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July 17, 2009

Why not Bil Keane?

Of course, I wanted to use this clip but it's embedding disabled. At least it's a nice parallel, although for some reason in this case the most trusted man in America would continue to be ignored for another 15 years and counting.

[Not to piggyback on a man's obituary, but if you recently read the NYT anecdote-driven horror story about "new more-potent pot", here's a handily prewritten story about everything that's wrong with it.

Posted by Daniel Radosh

Comments

Don't forget Gordon Waller
http://www.pr-inside.com/asher-honours-late-bandmate-waller-r1396518.htm

HIs last words were, "I don't care what they say, I won't live in a world without Walter Cronkite."

Old Walter led the country into a wallowing sobfest after JFK had his brains blown out in broad daylight rather than investigate or even question whether it was a coup d'etat. Cronkite was just another high-paid regime propaganda shill. Oh yeah, he was a staunch critic of the Vietnam War, after years of mass killing and the tide against Nixon had already swelled. Face it, he was a teleprompter-reading bobblehead, a stentorian foghorn, little more than a Ted Baxter with a brief legitimizing war correspondent past.

Daniel,
I think Paul McCartney said that "please, lock me away, and don't allow the day" was some of the stupidest lyrics he'd ever written (this was before "Uncle Albert") and that's why they gave "World Without Love" to Peter and Gordon.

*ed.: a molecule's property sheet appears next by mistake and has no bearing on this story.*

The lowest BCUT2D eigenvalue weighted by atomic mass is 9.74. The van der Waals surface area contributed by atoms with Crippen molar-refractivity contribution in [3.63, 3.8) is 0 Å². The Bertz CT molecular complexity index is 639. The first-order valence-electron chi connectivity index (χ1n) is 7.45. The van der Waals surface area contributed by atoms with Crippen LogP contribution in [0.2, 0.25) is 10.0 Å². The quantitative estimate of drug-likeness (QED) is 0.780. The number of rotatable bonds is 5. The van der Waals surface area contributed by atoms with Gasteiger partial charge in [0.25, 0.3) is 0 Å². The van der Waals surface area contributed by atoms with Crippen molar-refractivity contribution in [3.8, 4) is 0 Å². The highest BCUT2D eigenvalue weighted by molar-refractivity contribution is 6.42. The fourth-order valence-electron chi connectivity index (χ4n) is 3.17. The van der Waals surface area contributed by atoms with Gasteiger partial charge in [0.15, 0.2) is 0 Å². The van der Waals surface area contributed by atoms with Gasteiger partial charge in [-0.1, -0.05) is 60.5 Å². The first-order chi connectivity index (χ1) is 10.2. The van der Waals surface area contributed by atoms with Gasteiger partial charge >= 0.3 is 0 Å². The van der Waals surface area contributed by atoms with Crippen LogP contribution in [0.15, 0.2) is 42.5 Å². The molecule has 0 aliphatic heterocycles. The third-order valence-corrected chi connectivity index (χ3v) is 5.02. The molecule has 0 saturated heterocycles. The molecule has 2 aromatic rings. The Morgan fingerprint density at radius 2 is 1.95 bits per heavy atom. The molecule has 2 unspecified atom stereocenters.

Of course that may have all been a cover up for his role in killing JFK and expanding the Viet Nam war.

Nothing funnier than totalitarian takeover of a democracy, genocide and slavery. I laughed 'til I plotzed.

Thank goodness for Walter Cronkite keeping us the most informed citizenry on earth. One could say he was the Wolf Blitzer of his time.

As Bill Hicks was fond of saying, "Go back to sleep, America."

(Btw, correction: "... tide against JOHNSON had already swelled," of course.)

Is this another clerihew request?

Walter Cronkite

When angry behind the wheel he couldn't honk right.

Nightly television brought him into our living room,

Perhaps a corner of heaven he'll be given soon.

Every couple of weeks I read a headline stating "World's Oldest Man Dies at the Age of..." And then, presumably, some other poor (old) soul moves up the list for the briefest of times.

With Walter Cronkite's passing, one wonders who is next in line for the title "The Most Trusted Man in America"?

(I think that position has been open for quite awhile now.)

Regis.

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